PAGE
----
An evacuation order has been issued for several properties near a construction crane in downtown Halifax that collapsed during Hurricane Dorian on Saturday.
Halifax Regional fire and Emergency (HRFE) officials issued the evacuation order Monday evening to “protecting the health, safety, and welfare” of residents near the crane.
The order has been issued for the following addresses:
- 1445 South Park St., units 1306, 1206, 1105, 1005, 905, 805, 705, 605, 505, and 405
- 1459, 1463, 1477, and 1491 South Park St.
- 5688 and 5690 Spring Garden Rd.
WATCH: Video captures moment crane collapses in downtown Halifax during storm
According to HRFE, the decision to execute the order was made Monday afternoon at the advice of structural engineers, as well as representatives from the Department of Labour & Advanced Education, Halifax Regional Police, Transportation & Public Works, and the associated property owners.
“This is still a very dangerous scene and protection for residents was required,” HRFE Chief Dave Meldrum said Monday night.
Meldrum says 13 residential units and four businesses are under the evacuation order, impacting 30 to 40 people. Those impacted were given the option of staying at a shelter at the Canada Games Centre or with friends and family.
There currently is not a timeline on how long the evacuation order will last, but Meldrum says it could be in place for days and possibly weeks.
“This is going to be a very complex engineering job,” said Meldrum. “The fire service, we are not structural engineers. We’re a public safety agency.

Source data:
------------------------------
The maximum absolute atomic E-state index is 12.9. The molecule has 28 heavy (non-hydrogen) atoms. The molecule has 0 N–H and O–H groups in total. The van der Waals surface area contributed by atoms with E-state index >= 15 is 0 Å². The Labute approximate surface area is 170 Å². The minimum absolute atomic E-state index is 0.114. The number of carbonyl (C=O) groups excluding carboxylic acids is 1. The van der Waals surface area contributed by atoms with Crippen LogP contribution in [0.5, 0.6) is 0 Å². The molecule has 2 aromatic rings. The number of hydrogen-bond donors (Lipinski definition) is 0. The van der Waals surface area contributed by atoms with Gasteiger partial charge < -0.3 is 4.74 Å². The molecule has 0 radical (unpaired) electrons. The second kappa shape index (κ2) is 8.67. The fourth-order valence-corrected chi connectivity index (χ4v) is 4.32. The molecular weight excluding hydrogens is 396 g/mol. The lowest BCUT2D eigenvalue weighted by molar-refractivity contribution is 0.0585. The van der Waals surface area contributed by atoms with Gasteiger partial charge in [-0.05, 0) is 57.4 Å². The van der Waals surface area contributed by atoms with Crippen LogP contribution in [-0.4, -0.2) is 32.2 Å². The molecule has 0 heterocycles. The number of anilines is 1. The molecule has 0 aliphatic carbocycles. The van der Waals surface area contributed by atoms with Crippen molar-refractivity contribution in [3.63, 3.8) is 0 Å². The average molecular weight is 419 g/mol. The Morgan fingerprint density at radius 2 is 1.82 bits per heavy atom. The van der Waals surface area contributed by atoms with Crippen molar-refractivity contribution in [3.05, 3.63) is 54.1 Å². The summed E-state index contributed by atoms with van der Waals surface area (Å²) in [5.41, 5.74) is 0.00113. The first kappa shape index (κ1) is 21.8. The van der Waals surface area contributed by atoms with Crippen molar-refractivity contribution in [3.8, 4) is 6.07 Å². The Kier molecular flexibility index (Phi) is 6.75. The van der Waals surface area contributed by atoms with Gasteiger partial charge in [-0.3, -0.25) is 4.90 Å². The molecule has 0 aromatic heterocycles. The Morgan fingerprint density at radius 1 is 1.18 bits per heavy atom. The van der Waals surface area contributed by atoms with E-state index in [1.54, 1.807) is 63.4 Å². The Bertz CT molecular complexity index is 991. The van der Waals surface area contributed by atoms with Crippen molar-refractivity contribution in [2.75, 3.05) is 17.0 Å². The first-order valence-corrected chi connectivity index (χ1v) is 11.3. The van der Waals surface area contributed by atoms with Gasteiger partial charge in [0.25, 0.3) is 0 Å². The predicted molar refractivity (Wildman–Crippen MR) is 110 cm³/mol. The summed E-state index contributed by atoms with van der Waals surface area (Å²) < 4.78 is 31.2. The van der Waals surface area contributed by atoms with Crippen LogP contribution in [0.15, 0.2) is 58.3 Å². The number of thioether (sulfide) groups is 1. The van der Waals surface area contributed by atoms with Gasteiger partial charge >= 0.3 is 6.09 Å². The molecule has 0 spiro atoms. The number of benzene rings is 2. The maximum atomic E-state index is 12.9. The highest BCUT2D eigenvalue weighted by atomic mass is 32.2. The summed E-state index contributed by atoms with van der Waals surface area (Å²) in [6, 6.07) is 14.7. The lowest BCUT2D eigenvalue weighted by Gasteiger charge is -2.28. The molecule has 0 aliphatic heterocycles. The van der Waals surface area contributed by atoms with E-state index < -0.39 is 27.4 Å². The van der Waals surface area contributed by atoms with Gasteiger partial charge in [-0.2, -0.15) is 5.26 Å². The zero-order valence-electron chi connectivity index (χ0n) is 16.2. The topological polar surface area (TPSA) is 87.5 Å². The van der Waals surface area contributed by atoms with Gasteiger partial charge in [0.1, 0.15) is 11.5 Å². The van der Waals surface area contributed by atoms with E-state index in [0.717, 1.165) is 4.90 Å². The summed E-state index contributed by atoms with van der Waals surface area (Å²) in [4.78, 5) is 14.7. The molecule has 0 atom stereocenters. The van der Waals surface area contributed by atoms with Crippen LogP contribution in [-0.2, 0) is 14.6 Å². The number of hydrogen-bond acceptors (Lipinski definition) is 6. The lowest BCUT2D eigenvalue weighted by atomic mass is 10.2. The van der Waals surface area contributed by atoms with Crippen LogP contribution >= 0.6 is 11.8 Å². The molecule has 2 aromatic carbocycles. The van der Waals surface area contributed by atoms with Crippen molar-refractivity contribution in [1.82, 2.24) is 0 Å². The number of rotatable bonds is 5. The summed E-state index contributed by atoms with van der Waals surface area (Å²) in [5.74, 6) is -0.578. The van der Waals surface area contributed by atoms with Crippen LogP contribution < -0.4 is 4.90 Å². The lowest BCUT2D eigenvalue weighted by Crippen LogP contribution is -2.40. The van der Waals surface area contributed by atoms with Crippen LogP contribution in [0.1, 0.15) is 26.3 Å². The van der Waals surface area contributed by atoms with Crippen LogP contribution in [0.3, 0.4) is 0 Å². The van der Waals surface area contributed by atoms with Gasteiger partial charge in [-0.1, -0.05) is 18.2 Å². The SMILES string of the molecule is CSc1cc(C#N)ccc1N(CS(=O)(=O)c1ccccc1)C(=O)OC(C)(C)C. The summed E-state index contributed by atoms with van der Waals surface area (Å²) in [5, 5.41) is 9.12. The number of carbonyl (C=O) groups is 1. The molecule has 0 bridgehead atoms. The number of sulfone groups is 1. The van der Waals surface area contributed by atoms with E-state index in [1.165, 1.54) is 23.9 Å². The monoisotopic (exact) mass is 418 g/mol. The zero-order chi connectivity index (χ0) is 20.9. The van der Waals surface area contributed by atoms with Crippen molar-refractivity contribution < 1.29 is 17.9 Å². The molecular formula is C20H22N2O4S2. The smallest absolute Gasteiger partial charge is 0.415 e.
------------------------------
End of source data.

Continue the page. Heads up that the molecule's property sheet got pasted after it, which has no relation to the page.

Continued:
“But we do know there’s still a lot of danger at this site.”
The crane remains bent over an unfinished building, dangling onto the road. South Park Street from Spring Garden Road to Brenton Place will remain closed until officials deem the area safe. Part of Victoria Park is also off limits.
The crane was being used by Lead Construction on a site owned by WM Fares Group. Wadih Fares, the president and CEO of WM Fares Group, says the crane was put into a storm-ready position in preparation for Dorian, and the crane itself was built to withstand winds of up to 200km/h.
“Why it didn’t, we don’t know,” he said Monday afternoon.
“We will try and do whatever we can to find out why it didn’t withstand the wind speed and why it did collapse.”
The construction site has been placed under a stop-work order by the Department of Labour and Occupational Health and Safety, who is conducting an investigation. Engineers are on scene to determine the extent of damage and how best to remove the crane.
The fire department was also on scene Monday assisting efforts by using their drone to get a better look at damage.
Lawyers Eugene Tan and Ian Gray say their firm will be significantly impacted. Fire officials have told them they’re not allowed back into the building, where all their case files remain.
“We’re going to have to call the Barristers Society in the morning because there’s stuff we can do and there’s stuff we just can’t do,” Gray said. “We will certainly do everything we can to minimize (the impact), but it is what it is. I can’t get in to get my files.”
Graeme Benjamin (@GlobalGraeme) September 10, 2019
Area resident Chris Breckenridge watched as the crane swayed in the wind on Saturday and questions why it was every left up in the first place.
“If it had (fallen) the other way, thousands of people live within a tiny block, they would have all been affected,” he said. “There’s a huge safety issue with this.”
But Fares points out that all across the city cranes were left standing during the storm, and says it’s not feasible to take down cranes if not necessary.
“You have to shut down the streets for a week or two to bring mobile cranes to take it down piece by piece so it’s a two week procedure,” he said.